TAMPA — They call the wrestling room at Tampa Prep “A small room,” but “A good room.”
It measures 41 feet by 30 feet, has mirrors on one wall, red pads on the other three and the floor. In big, capital gold letters on the back wall it reads: TERRAPIN WRESTLING.
It is where something special is brewing.
“It’s a room that has gotten much more intense this year,” said 132-pound junior Landon Carter, who has wrestled for three years at Tampa Prep. “It’s an intensity that continues to grow.”
The proof stands in five young men — sophomore Aaron Mills (106), eighth-grader Anthony Artalona (120), junior Donoven Hough (126), Carter and eighth-grader Leo Tarantino (138) — who qualified for this weekend’s Class 1A state tournament at The Lakeland Center.
All five have a chance to place in the top six, if not win state titles, and all five say it has something to do with “The room,” which has multiple meanings.
For starters, “The room” means all the people in the room, which includes sixth-year Tampa Prep coach Andy Bricker, his assistant James Gift and his wrestlers. Other meanings for “The room” include camaraderie, teamwork, high expectations, intensity and blood, sweat and tears.
This year, the room’s learning and ability curves have shot way up for a few reasons, including: the addition of Hough, a two-time defending state champion who transferred in the summer from Armwood; and the fact that all five state qualifiers weigh less than 138 pounds.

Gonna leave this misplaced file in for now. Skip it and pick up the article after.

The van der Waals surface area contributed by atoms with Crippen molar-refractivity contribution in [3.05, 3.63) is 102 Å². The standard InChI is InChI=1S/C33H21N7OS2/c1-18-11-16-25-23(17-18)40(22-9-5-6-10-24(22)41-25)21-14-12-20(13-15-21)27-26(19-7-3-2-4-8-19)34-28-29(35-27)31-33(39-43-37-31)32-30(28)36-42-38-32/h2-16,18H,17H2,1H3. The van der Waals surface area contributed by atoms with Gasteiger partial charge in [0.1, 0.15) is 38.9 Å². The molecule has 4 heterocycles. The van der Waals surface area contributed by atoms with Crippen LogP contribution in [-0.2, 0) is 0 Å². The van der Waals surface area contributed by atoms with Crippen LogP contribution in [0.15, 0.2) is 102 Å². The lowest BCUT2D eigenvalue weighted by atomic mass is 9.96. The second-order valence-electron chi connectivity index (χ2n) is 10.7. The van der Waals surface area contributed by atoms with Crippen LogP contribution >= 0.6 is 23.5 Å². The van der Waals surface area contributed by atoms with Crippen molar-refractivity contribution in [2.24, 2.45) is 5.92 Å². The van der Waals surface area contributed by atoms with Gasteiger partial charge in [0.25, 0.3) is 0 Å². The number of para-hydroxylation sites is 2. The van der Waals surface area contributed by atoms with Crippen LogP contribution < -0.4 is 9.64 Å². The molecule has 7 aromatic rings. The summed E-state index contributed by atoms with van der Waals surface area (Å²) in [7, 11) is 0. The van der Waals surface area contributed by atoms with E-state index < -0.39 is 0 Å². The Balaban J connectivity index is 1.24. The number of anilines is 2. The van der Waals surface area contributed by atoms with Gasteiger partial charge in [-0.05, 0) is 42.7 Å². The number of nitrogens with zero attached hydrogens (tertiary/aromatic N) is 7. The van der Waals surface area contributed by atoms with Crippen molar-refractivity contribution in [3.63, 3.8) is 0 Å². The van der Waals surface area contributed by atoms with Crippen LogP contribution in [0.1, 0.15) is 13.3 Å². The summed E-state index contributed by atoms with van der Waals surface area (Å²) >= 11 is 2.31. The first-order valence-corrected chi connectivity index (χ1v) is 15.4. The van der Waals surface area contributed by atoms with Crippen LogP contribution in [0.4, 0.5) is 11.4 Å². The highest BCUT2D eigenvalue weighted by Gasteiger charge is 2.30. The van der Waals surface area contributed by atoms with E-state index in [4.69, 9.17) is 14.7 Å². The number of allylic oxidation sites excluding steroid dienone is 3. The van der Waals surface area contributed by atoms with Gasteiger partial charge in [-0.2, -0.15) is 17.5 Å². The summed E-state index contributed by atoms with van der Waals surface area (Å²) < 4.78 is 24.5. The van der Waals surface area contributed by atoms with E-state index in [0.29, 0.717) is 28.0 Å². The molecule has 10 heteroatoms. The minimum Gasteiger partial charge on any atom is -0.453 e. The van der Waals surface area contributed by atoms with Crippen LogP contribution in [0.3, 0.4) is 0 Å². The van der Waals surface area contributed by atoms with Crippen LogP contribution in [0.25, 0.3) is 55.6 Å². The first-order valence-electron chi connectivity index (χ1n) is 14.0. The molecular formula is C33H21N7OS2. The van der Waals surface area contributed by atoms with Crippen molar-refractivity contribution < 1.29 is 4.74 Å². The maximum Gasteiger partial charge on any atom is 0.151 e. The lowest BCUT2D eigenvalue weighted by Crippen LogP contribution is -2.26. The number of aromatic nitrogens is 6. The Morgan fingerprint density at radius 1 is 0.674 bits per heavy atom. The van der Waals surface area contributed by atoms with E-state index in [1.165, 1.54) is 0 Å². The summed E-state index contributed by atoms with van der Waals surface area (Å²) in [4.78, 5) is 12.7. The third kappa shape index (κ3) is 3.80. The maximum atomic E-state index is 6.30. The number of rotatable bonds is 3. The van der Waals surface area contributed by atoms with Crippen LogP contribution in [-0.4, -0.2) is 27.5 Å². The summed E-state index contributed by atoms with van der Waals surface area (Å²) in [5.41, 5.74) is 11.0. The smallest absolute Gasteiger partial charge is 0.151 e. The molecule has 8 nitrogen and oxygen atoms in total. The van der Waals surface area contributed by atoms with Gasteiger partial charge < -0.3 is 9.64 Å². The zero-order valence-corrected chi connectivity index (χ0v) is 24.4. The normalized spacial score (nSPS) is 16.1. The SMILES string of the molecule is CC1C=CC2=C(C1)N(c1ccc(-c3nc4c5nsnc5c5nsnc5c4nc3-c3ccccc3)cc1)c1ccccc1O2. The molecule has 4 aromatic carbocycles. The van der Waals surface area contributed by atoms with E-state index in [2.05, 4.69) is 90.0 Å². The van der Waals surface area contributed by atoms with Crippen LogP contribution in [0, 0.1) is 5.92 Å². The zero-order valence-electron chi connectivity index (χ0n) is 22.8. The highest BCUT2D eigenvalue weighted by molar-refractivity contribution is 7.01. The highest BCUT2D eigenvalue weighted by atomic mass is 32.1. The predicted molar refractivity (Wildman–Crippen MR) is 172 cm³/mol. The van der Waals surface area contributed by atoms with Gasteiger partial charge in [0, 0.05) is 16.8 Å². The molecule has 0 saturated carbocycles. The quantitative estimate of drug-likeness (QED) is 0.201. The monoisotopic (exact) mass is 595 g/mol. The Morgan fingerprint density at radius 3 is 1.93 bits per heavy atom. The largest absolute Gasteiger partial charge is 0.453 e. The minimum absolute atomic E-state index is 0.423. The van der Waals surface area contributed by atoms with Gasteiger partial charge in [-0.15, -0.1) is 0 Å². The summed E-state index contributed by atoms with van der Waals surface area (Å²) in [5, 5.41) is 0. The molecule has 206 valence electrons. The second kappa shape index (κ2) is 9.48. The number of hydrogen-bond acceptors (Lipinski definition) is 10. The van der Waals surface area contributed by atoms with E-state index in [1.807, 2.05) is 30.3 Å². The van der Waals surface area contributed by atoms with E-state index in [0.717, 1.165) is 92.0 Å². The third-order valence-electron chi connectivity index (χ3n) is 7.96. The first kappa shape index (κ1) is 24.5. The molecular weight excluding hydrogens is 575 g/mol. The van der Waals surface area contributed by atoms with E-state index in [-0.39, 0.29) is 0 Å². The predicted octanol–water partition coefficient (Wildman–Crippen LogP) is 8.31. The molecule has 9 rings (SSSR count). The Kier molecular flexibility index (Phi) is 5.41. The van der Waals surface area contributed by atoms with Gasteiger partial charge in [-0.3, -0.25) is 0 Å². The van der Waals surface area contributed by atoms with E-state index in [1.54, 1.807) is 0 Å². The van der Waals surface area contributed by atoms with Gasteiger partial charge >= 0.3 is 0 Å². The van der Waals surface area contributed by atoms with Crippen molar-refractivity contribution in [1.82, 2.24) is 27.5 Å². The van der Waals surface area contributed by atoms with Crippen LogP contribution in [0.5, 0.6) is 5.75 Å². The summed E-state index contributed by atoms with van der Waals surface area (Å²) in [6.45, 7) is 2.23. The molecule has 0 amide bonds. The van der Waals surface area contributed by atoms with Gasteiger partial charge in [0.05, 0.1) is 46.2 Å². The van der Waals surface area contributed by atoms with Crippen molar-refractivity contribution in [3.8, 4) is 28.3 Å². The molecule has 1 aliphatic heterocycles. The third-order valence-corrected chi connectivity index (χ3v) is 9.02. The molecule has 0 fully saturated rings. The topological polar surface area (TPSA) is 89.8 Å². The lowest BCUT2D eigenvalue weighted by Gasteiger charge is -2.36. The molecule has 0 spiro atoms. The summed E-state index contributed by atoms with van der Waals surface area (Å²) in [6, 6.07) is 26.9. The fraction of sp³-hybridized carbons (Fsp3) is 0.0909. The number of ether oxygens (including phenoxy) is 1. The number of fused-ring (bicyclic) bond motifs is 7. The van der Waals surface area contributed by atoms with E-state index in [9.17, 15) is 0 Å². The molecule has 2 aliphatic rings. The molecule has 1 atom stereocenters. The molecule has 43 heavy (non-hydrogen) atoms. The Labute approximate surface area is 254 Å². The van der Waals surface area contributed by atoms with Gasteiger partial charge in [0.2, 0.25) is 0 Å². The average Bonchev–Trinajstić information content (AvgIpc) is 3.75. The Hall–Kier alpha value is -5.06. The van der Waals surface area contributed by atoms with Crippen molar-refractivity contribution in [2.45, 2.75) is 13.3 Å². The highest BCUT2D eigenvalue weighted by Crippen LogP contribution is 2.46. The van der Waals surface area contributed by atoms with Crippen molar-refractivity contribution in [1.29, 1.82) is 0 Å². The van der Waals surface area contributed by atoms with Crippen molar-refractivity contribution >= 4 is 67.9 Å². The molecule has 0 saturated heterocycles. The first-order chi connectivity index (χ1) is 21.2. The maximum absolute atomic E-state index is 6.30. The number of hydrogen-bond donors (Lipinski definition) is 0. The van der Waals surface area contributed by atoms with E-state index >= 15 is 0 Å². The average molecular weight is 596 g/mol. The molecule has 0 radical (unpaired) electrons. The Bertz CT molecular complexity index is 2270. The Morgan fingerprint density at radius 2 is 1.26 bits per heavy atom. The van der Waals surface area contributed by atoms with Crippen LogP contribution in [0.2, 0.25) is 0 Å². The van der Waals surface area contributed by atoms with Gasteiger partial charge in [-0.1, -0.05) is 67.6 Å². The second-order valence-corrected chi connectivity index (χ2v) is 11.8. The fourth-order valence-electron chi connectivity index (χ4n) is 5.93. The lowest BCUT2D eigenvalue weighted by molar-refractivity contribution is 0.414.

That means — along with Bricker, who weighs 135 pounds — they can spar for hours against each other, “And get better in the process,” Tarantino said. “It’s definitely quality over quantity.”
Heading into Friday’s first-round matches, Mills is 37-9, Artalona 38-6, Hough 39-3, Carter 33-16 and Tarantino 33-7. All of their losses have come mostly against high-quality opponents in tournaments featuring out-of-state competitors.
Perhaps the best news is that all five state qualifiers return next year along with several more potential qualifiers — enough, in fact, to possibly make a run at a state team title.
“But that’s something we’re not thinking a lot about right now,” Tarantino said. “We have to focus on (the state tournament) right now.”
Bottom line is that Tampa Prep wrestling is for real, and Hough can attest to that.
“There is an energy here that is awesome,” Hough said. “When I was at Armwood I was pretty much by myself and though I had a great coach (C.J. Gittens), it was still hard because I was pretty much independent. I much prefer this where you go through everything with teammates. You can help each other, make each other better.
“This is a great room to be in.”